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Manusmriti And Women's Rights: Unraveling The Dilemmas Through Feminist Legal Theory And Cultural Relativism

The Smritis marks a distinct period in the evolution of Sanskrit literature. "The Manusmriti is the most important and the earliest metrical work of the Dharmasastra textual tradition of Hinduism. It is a standard work on Hindu law. Indian tradition unanimously regards Manu as the first progenitor of the human race and also its first legislator. This Manu was believed to be the founder of the social and moral order of society. Tracing backward from the Smritis to the Vedas we found the consciousness of Manu's being the first lawgiver present in every epoch of Sanskrit literature[1]".

The legal philosophy prevailing in ancient India was predominantly Hindu ruled and guided by the concept of Dharma. The concept of Dharma has repeatedly and significantly been depicted in various religious texts of Vedic period like Vedas, Vedangas, Upanishads, Puranas, and different Smritis.

Among those Smriti texts, Manusmriti has been considered as the most authoritative statement, containing the very words of Brahma and having the most influential impact on the present Hindu society. Manusmriti or 'The remembered traditions of Manu' is the basis of what has been termed as Manav Dharma Shastra or the principal guiding book for the religion of human beings.

Normative Human Rights (HR) Framework vis-a-vis Feminist Legal Theory (FLT) and Manusmriti
The portrayal of women from economic, social, cultural and religious perspectives under the Manusmriti stands in contradiction with normative Human Rights framework seeking for a global standard of gender equality and eradication of gender-based discrimination.

As the UDHR opens up with the very statement that every human being are born free and equal in dignity and rights. In the subsequent Article, the twin principle of equality and non-discrimination expressly prohibits "distinction of any kind, such as race, colour, sex, language, religion, political or other opinion, national or social origin, property, birth or other status".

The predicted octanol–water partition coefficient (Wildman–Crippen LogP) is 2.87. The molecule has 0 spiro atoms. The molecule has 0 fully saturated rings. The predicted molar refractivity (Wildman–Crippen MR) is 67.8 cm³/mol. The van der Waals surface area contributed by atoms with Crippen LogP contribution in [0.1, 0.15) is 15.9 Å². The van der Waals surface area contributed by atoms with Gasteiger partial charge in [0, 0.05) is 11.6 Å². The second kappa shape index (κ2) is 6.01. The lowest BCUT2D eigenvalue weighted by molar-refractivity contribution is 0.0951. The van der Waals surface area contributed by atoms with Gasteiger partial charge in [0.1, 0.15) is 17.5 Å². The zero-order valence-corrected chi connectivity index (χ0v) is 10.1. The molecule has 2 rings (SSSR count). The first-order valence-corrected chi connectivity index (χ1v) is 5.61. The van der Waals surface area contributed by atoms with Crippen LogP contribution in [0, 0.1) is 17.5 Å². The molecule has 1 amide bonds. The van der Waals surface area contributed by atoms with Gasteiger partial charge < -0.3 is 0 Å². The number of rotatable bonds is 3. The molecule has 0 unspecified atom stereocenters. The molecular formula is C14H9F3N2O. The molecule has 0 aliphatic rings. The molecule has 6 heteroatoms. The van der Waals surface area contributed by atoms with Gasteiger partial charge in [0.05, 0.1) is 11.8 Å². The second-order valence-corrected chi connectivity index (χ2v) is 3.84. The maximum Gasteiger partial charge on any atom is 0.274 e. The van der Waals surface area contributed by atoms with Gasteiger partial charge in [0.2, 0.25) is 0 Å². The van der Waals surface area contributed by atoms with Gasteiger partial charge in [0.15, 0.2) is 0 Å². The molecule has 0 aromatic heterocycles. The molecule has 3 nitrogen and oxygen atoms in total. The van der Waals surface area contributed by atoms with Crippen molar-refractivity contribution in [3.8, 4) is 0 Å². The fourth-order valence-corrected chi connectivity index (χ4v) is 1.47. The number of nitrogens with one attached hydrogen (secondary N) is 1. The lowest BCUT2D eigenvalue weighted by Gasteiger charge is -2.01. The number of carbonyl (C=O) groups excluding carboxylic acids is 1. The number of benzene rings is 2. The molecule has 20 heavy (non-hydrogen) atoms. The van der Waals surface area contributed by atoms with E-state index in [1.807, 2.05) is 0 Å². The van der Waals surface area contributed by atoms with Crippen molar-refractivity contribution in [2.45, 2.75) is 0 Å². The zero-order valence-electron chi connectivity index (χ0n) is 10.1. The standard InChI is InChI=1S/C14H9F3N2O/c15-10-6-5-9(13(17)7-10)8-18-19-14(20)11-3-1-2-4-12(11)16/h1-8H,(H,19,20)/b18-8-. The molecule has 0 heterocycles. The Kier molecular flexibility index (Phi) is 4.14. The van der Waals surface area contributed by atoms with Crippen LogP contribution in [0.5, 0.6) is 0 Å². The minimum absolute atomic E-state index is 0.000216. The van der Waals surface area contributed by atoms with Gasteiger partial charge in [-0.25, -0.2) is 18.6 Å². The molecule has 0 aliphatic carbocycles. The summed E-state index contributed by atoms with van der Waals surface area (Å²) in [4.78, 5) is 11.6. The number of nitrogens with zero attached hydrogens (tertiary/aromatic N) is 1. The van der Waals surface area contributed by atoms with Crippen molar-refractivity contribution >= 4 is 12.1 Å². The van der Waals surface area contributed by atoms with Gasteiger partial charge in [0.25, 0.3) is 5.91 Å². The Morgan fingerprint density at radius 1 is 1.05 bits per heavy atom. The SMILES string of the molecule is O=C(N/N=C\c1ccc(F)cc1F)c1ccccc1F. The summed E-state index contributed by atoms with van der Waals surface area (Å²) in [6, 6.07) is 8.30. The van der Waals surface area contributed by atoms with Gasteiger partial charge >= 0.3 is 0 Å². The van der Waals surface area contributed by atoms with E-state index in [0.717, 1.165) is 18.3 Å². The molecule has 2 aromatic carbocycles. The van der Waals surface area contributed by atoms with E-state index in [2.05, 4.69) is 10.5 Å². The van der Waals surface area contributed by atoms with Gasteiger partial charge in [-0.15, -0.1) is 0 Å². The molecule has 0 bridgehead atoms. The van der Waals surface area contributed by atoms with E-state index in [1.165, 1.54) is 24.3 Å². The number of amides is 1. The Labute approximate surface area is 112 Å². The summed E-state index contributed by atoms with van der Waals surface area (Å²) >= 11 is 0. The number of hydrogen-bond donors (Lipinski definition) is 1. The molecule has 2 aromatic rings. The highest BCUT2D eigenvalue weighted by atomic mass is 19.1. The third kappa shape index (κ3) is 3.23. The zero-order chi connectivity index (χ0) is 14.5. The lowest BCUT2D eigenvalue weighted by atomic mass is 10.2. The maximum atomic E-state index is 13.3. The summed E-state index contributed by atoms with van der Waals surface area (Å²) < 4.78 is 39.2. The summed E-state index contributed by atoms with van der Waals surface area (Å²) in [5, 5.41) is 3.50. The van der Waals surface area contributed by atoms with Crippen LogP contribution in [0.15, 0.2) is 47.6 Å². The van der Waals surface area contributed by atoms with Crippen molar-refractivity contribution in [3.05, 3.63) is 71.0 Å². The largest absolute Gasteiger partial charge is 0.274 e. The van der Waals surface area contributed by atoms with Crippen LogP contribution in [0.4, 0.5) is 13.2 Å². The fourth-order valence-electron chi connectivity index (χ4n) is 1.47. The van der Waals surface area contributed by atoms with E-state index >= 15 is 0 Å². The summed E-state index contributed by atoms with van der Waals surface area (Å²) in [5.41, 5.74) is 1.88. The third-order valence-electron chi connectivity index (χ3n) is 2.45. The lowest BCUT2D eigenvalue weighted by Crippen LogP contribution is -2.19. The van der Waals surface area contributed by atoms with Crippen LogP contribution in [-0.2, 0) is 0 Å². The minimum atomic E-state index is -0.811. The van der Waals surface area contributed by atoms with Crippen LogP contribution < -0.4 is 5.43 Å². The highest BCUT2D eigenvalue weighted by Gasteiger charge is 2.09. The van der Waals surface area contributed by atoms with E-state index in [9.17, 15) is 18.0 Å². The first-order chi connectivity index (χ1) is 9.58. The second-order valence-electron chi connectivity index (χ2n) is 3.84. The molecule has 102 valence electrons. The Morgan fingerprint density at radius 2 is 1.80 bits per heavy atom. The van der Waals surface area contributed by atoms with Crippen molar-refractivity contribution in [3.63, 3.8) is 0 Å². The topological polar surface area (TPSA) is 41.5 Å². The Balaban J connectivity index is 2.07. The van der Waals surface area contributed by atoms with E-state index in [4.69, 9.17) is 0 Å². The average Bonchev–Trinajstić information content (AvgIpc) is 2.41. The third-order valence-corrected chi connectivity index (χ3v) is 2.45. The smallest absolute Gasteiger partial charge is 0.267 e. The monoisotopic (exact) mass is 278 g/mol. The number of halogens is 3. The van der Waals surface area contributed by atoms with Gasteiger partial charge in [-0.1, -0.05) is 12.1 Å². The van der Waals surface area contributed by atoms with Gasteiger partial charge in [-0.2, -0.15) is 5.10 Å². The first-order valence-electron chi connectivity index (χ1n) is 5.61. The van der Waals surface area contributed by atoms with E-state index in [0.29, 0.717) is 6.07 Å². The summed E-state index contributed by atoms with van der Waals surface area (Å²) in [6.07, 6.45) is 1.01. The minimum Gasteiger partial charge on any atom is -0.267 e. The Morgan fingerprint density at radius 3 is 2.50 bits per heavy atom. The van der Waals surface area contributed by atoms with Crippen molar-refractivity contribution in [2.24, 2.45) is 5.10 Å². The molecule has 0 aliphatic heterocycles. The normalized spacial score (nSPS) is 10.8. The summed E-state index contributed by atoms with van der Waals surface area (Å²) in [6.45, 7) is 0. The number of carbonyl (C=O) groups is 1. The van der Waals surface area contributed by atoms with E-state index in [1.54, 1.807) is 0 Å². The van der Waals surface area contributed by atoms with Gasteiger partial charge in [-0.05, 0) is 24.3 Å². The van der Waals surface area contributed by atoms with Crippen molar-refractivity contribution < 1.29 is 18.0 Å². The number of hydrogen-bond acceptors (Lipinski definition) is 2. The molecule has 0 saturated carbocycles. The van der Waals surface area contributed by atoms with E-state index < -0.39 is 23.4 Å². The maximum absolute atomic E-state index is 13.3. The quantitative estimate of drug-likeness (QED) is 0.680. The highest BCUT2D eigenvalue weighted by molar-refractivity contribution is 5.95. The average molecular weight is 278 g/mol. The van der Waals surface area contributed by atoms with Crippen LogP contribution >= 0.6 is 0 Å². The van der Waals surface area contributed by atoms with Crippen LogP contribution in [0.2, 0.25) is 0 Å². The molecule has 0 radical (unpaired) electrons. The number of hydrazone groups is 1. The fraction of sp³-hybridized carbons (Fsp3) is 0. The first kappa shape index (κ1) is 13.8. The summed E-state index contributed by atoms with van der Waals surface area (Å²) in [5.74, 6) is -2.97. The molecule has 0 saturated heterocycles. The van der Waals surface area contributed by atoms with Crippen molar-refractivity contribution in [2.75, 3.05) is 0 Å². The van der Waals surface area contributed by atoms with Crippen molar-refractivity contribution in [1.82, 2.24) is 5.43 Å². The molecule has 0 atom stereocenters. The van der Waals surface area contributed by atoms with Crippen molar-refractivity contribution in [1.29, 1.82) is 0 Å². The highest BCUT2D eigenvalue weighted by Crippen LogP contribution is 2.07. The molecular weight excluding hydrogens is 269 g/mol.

The depiction of women and their general status under Manusmriti does not stand in conformity with this provision as it has been instructed that women must be subject to absolute deprivation of freedom and independence in every aspect of their social life. The freedom of movement as guaranteed under the UDHR has also been in expressed contradiction with the provisions of Manusmriti.

Even within the four corners of her house, a Hindu woman is not authorized to perform any religious rites except with her husband which is also in contravention to the universal right to freedom of religion under the UDHR. On the other hand, women's right to property has also been considered as delusional and violates the expressed provision of the UDHR in this regard.

The complex interaction between the framework of gender governance under the Manusmriti and contemporary social practices evolving around global practices creates a web of dilemmas which in turn leads to the rise of Feminist Legal Theory (FLT). Men, patriarchy, and masculine traits have mostly been addressed in this theory as sources of power, dominance, inequality, and submission.

Feminist legal theory pinpoints patriarchy's widespread imprint on legal frameworks, illustrates how it affects the material well-being of women and girls, and suggests remedies to address gender inequality, oppression, or discrimination.

Defusing the Dilemmas: Relevance of Vedic Literatures and the Theory of Cultural Relativism